Chuck Klosterman writes in Sex, Drugs, and Cocoa Puffs that “objective reality is not situational; it doesn’t evolve along with you.” He wrote that excerpt about The Matrix and Vanilla Sky, but it describes Nicholas’ conundrum perfectly. The world is exactly the same, but it chooses to interact with him very differently. The Game turns San Francisco into a sprawling urban nightmare that Nicholas doesn’t even recognize. The game is more dangerous than implied, especially as the lines between the game and his real life become blurred. Nicholas thinks he can trust a waitress (Deborah Kara Unger) who has helped him, though her motives are suspect. Even his own brother could be part of the game; everything serving as a front to steal the Van Orton fortune.

Michael Douglas won an Oscar as Gordon Gekko in Wall Street, but his trademark arrogance is best utilized in The Game — especially as it fades into desperation. Few men can make a fragile psyche look as dangerous as Michael Douglas. Falling Down gets mentioned more often, but as Douglas comes unhinged in The Game’s final act, it’s clear which performance deserves recognition. Seeking comfort in a friend, Nicholas confides to Christine about his plight just as he realizes her entire home has been set-decorated into existence. The look of pure terror on his face registers more deeply than any of his practiced cynical speeches earlier in the film.

The need to know what is real is an urgent one. As Klosterman acknowledges in Sex, Drugs and Cocoa Puffs, “We can’t alter reality — but reality can’t exist unless we know it’s there. It depends on us as much as we depend on it.” Van Orton can’t tell whether the game is simply a fraud or something potentially fatal. As he raves and points a loaded weapon at Christine, it’s clear that no one anticipated just how far Nicholas would go. Accidentally killing Conrad is his last push over the edge. Men left with little to live for make rash decisions; as the elder Van Orton’s suicide would attest. Nicholas wakes up in a coffin in Mexico, and as far as he’s concerned, it’s not paranoia if the world really is out to get you. This reality is subjective, but Nicholas can’t know that because of his isolation. He is a prisoner of his own perspective.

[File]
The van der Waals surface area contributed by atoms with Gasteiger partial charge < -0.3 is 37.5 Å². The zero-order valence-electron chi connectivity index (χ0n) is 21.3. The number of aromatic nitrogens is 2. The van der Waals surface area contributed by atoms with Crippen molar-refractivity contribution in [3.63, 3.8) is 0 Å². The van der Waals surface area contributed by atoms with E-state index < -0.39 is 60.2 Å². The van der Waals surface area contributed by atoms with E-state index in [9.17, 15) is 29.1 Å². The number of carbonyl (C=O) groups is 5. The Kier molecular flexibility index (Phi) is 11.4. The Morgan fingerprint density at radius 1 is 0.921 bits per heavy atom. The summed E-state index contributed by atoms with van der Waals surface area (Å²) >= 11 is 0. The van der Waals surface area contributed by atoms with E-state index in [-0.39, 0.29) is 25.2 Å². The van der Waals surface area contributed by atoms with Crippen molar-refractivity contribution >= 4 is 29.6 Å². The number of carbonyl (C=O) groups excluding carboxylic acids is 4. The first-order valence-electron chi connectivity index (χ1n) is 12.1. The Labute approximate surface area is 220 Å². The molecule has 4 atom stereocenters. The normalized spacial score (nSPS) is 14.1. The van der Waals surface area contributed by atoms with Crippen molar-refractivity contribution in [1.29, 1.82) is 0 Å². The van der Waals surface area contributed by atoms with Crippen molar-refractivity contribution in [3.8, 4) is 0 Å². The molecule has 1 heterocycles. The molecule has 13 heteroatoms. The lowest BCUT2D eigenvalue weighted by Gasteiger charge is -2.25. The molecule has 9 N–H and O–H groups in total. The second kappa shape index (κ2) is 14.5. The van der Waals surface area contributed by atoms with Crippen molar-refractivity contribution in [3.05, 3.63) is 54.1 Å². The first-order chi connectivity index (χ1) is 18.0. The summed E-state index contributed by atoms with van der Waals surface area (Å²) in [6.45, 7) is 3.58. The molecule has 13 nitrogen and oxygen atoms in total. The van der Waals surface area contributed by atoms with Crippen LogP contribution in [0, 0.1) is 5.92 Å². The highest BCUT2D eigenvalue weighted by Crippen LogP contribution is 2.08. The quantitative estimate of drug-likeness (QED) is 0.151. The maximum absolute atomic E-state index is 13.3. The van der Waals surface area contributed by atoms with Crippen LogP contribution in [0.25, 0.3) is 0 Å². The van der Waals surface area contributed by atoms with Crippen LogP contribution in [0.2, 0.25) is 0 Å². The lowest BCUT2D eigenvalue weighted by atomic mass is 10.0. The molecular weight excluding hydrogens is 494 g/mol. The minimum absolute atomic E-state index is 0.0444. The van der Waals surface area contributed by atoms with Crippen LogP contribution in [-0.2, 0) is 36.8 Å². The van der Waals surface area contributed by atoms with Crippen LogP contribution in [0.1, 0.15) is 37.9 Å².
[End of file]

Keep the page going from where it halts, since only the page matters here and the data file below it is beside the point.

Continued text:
Deviousness defines Fincher’s oeuvre, but even he might not have anticipated the state of reality 20 years after The Game’s release. In a time where people live inside social-media bubbles, verify a news source by agreeing with it, and argue the definition of a fact, The Game’s themes are suddenly open to reinterpretation. How easy would it be for CRS to perpetuate a game with 24/7 news cycles? How would we even know if they did? Losing touch with what’s real means death not just for Nicholas, but for al of us. Human connection is what prevents men like Nicholas from viewing people as obstacles rather than offering a gesture of goodwill.

Fincher’s films are often described as cold or cynical, but The Game is remarkably empathetic. Critics were unable to get past the final twist 20 years ago, yet the catharsis of Nicholas leaping to his own death (ultimately, and semi-tragically, making the line between him and father very faint) only to find out that he didn’t kill his brother is welcome. He’s rediscovered his humanity. Even for a director as unsentimental as Fincher, he knows that redemption offers a powerful moment. Nicholas Van Orton figured that out before it was too late. Hopefully, we do too.